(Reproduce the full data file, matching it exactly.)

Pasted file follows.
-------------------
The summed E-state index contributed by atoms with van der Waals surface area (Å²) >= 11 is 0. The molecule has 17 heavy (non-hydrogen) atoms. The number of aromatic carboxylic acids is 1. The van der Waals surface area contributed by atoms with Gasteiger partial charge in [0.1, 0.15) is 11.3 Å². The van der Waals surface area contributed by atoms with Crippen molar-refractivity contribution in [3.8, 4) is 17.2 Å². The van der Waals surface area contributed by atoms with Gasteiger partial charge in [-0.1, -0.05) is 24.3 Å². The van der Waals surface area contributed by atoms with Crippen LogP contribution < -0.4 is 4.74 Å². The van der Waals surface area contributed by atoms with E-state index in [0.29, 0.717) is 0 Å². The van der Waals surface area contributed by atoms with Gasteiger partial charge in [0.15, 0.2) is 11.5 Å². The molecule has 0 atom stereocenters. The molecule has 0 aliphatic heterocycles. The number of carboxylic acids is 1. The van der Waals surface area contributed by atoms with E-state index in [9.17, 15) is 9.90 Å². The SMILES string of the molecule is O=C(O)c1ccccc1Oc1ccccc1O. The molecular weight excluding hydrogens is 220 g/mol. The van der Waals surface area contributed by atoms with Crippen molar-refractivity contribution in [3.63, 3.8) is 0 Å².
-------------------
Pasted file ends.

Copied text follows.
The summed E-state index contributed by atoms with van der Waals surface area (Å²) >= 11 is 0. The molecule has 17 heavy (non-hydrogen) atoms. The number of aromatic carboxylic acids is 1. The van der Waals surface area contributed by atoms with Gasteiger partial charge in [0.1, 0.15) is 11.3 Å². The van der Waals surface area contributed by atoms with Crippen molar-refractivity contribution in [3.8, 4) is 17.2 Å². The van der Waals surface area contributed by atoms with Gasteiger partial charge in [-0.1, -0.05) is 24.3 Å². The van der Waals surface area contributed by atoms with Crippen LogP contribution < -0.4 is 4.74 Å². The van der Waals surface area contributed by atoms with E-state index in [0.29, 0.717) is 0 Å². The van der Waals surface area contributed by atoms with Gasteiger partial charge in [0.15, 0.2) is 11.5 Å². The molecule has 0 atom stereocenters. The molecule has 0 aliphatic heterocycles. The number of carboxylic acids is 1. The van der Waals surface area contributed by atoms with E-state index in [9.17, 15) is 9.90 Å². The SMILES string of the molecule is O=C(O)c1ccccc1Oc1ccccc1O. The molecular weight excluding hydrogens is 220 g/mol. The van der Waals surface area contributed by atoms with Crippen molar-refractivity contribution in [3.63, 3.8) is 0 Å².